The Iran Nuclear Deal: From ‘Maximum Pressure’ to a Chance for Diplomacy




President-elect Joe Biden wants to rejoin the Iran nuclear accord, a deal that would limit Tehran’s nuclear program.

Biden hopes to reach a broad and long-lasting agreement.

The murder of Iranian nuclear scientist Mohsen Fakhrizadeh has damaged the diplomatic process.

The Nov. 27 murder of nuclear scientist Mohsen Fakhrizadeh, assumed to be the main architect of Iran’s nuclear program after the 1979 revolution, has angered Tehran. A mere days afterward, the Iranian parliament passed a new law allowing the country to stop United Nations inspections of its nuclear sites and to speed up uranium enrichment. Iran has stated that, should the current crippling economic sanctions not be lifted within two months, the provisions of the new law will go into effect. Yet, despite this, official news from government representatives show that the existing expectations for negotiations with the United States remain unchanged.

Iran does not want to appear weak; it is also difficult to ignore the wishes of Iranian hard-liners wishes for retaliation. Yet the Iranian leadership can only benefit if it continues the “strategic patience” policy it employed this year until Joe Biden becomes president on Jan. 20.

Who Will Take the 1st Step?

It is believed that Fakhrizadeh’s murder was the work of Israel, done with the blessing of Donald Trump’s administration. The killing was “clearly meant to wreck the prospects of Iranian-American diplomacy on the eve of Biden’s inauguration,”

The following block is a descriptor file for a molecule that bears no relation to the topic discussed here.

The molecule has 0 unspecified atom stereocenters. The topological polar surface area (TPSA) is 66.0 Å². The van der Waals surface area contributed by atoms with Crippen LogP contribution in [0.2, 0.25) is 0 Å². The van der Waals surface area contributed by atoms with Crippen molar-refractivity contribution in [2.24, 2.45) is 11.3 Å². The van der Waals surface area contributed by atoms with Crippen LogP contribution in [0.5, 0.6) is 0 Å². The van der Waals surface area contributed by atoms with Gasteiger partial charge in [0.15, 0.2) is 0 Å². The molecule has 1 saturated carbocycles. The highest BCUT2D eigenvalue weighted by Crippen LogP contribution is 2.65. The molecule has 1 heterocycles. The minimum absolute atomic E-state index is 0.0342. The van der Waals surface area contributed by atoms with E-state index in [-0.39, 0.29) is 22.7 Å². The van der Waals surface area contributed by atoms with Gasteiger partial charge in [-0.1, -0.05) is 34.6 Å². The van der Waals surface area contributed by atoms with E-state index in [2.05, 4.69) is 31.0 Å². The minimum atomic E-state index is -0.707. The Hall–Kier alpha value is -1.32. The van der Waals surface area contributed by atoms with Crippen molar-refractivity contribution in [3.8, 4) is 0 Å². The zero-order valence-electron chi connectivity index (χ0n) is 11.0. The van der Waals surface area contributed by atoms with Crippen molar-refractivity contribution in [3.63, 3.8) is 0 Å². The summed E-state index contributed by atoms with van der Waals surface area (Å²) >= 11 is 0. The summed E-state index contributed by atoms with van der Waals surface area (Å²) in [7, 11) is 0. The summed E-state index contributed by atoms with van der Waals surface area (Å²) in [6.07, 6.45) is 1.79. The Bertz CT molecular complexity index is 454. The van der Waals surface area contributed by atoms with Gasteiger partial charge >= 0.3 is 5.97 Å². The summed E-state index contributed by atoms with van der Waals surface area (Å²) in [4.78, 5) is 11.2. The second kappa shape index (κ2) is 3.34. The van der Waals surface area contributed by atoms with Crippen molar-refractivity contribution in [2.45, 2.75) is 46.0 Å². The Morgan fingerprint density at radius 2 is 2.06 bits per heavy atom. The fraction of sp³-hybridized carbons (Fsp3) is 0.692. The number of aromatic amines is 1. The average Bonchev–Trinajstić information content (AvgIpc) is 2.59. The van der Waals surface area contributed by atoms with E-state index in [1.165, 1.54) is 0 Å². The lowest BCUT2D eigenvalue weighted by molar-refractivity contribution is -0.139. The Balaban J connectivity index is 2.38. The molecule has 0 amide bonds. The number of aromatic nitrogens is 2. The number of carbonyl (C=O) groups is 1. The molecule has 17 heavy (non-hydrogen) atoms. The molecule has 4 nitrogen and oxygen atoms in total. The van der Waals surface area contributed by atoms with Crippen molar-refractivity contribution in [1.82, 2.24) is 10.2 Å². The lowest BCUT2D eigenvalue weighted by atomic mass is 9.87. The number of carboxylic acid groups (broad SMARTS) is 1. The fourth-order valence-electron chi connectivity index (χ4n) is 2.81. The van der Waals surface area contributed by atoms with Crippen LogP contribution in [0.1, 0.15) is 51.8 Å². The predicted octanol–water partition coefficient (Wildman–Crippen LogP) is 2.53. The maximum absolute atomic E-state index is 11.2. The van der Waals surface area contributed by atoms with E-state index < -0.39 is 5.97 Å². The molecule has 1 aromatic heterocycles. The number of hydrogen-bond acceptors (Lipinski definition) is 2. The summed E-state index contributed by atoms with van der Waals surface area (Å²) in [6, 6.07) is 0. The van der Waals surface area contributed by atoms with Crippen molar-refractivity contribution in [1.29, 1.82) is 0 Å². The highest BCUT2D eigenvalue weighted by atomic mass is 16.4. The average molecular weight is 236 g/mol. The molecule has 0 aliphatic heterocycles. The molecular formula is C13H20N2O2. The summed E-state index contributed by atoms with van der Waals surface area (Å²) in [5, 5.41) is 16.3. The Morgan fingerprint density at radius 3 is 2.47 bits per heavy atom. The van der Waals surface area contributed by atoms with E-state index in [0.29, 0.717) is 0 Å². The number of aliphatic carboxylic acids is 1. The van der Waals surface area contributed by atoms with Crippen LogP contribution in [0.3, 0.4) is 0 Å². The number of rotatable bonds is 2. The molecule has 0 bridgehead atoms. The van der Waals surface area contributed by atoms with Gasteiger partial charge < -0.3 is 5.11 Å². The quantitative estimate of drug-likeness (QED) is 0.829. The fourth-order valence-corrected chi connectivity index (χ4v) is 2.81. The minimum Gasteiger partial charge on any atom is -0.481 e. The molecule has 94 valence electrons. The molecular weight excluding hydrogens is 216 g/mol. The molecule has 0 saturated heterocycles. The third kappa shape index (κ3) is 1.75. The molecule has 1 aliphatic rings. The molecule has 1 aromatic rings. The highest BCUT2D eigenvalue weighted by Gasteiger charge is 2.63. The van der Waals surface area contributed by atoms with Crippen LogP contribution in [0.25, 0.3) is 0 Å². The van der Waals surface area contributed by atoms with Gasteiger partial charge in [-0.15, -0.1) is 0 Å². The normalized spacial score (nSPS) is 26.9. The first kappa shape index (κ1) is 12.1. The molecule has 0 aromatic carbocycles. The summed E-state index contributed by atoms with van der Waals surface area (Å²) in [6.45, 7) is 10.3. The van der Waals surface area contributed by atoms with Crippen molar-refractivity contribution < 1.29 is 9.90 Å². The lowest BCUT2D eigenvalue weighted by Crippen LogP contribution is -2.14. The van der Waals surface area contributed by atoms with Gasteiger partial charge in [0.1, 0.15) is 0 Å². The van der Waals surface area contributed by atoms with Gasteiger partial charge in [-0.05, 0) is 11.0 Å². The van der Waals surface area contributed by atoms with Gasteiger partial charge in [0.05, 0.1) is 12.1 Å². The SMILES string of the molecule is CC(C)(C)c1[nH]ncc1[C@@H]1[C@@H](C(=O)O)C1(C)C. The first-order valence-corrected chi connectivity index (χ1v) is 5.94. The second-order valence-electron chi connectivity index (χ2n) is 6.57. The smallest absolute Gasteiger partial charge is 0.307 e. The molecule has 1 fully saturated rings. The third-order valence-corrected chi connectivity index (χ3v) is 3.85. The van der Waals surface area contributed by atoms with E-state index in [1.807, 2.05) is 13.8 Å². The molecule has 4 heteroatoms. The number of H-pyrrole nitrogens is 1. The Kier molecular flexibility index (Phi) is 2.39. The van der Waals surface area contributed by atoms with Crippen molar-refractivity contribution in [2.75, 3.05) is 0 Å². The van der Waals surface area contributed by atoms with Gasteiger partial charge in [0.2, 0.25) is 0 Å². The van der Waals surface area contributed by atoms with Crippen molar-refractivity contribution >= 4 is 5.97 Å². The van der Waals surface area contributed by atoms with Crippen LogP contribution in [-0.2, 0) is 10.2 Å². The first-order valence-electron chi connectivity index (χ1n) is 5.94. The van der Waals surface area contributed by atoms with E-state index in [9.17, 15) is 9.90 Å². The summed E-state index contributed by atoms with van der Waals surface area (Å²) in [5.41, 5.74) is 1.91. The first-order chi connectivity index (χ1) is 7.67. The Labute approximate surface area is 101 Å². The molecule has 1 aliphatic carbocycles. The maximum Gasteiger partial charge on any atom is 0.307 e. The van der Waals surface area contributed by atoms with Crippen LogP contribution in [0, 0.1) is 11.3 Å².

Maysam Behravesh and Erwin Van Veen wrote in Foreign Policy. But if Iran refrains from confrontation until the new presidential administration, there might still be a chance for a renewal of nuclear talks.

In May 2018, President Trump withdrew from the Iranian nuclear deal, a pact that limited Iran’s nuclear program and allowed for inspections in exchange for the lifting of sanctions. Trump employed a policy of “maximum pressure,” reinstated economic sanctions on Tehran, and, in response, Iran ceased to comply with parts of the agreement. President-elect Biden stated that he will rejoin the accord, originally signed by Barack Obama, and that he will lift the current sanctions if Iran continues with “strict compliance of the nuclear deal.”

This is good news for the Islamic Republic and the other signatories of the agreement (Great Britain, China, France, Germany and Russia) which never lost hope of America’s return to original accord. In August, Biden’s nominee for secretary of state, Antony Blinken, stated that he hopes for a “stronger and stronger” future nuclear accord with Iran. The question is who will take the initiative.

“There will be secret discussions that will determine this. Currently, it seems that the Americans want Iran to take the first step while Iran insists on an American overture. This will be decided through negotiations, including what each step of the process will look like. There are several ideas about what Iran must do to entice the U.S. to return to the agreement, and vice versa,”* said Sir Richard John Dalton, former British ambassador to Iran. Dalton hopes that after Jan. 20, and perhaps even before then, there will be a mutual desire to begin quiet negotiations between Tehran and Washington beyond the presence of the media.